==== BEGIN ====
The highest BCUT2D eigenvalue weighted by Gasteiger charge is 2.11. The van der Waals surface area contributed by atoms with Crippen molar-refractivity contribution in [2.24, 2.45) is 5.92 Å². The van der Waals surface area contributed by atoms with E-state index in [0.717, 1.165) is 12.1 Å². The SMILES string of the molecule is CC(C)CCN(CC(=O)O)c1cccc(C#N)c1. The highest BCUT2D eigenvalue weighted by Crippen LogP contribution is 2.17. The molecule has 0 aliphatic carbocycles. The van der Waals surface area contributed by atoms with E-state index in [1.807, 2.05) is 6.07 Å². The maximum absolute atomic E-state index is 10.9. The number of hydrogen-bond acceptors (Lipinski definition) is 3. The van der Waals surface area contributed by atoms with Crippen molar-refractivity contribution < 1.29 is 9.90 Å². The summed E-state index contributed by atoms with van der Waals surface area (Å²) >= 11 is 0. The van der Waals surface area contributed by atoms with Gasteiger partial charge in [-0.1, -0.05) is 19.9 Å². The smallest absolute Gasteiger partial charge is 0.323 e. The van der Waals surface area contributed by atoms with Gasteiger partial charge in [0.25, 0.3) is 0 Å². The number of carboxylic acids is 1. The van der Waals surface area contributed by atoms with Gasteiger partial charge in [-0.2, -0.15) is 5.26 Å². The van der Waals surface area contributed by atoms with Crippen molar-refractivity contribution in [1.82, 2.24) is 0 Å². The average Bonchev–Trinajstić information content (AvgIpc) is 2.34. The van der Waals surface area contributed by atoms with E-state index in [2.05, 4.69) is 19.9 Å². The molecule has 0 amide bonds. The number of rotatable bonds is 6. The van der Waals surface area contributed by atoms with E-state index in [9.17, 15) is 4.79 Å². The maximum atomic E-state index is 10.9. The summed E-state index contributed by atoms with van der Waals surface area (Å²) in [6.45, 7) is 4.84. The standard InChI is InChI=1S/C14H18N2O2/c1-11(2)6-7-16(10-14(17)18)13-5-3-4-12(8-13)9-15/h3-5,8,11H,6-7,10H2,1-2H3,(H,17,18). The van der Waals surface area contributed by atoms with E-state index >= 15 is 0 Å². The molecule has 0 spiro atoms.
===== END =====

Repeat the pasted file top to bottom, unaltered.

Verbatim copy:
The highest BCUT2D eigenvalue weighted by Gasteiger charge is 2.11. The van der Waals surface area contributed by atoms with Crippen molar-refractivity contribution in [2.24, 2.45) is 5.92 Å². The van der Waals surface area contributed by atoms with E-state index in [0.717, 1.165) is 12.1 Å². The SMILES string of the molecule is CC(C)CCN(CC(=O)O)c1cccc(C#N)c1. The highest BCUT2D eigenvalue weighted by Crippen LogP contribution is 2.17. The molecule has 0 aliphatic carbocycles. The van der Waals surface area contributed by atoms with E-state index in [1.807, 2.05) is 6.07 Å². The maximum absolute atomic E-state index is 10.9. The number of hydrogen-bond acceptors (Lipinski definition) is 3. The van der Waals surface area contributed by atoms with Crippen molar-refractivity contribution < 1.29 is 9.90 Å². The summed E-state index contributed by atoms with van der Waals surface area (Å²) >= 11 is 0. The van der Waals surface area contributed by atoms with Gasteiger partial charge in [-0.1, -0.05) is 19.9 Å². The smallest absolute Gasteiger partial charge is 0.323 e. The van der Waals surface area contributed by atoms with Gasteiger partial charge in [0.25, 0.3) is 0 Å². The number of carboxylic acids is 1. The van der Waals surface area contributed by atoms with Gasteiger partial charge in [-0.2, -0.15) is 5.26 Å². The van der Waals surface area contributed by atoms with Crippen molar-refractivity contribution in [1.82, 2.24) is 0 Å². The average Bonchev–Trinajstić information content (AvgIpc) is 2.34. The van der Waals surface area contributed by atoms with E-state index in [2.05, 4.69) is 19.9 Å². The molecule has 0 amide bonds. The number of rotatable bonds is 6. The van der Waals surface area contributed by atoms with E-state index in [9.17, 15) is 4.79 Å². The maximum atomic E-state index is 10.9. The summed E-state index contributed by atoms with van der Waals surface area (Å²) in [6.45, 7) is 4.84. The standard InChI is InChI=1S/C14H18N2O2/c1-11(2)6-7-16(10-14(17)18)13-5-3-4-12(8-13)9-15/h3-5,8,11H,6-7,10H2,1-2H3,(H,17,18). The van der Waals surface area contributed by atoms with E-state index >= 15 is 0 Å². The molecule has 0 spiro atoms.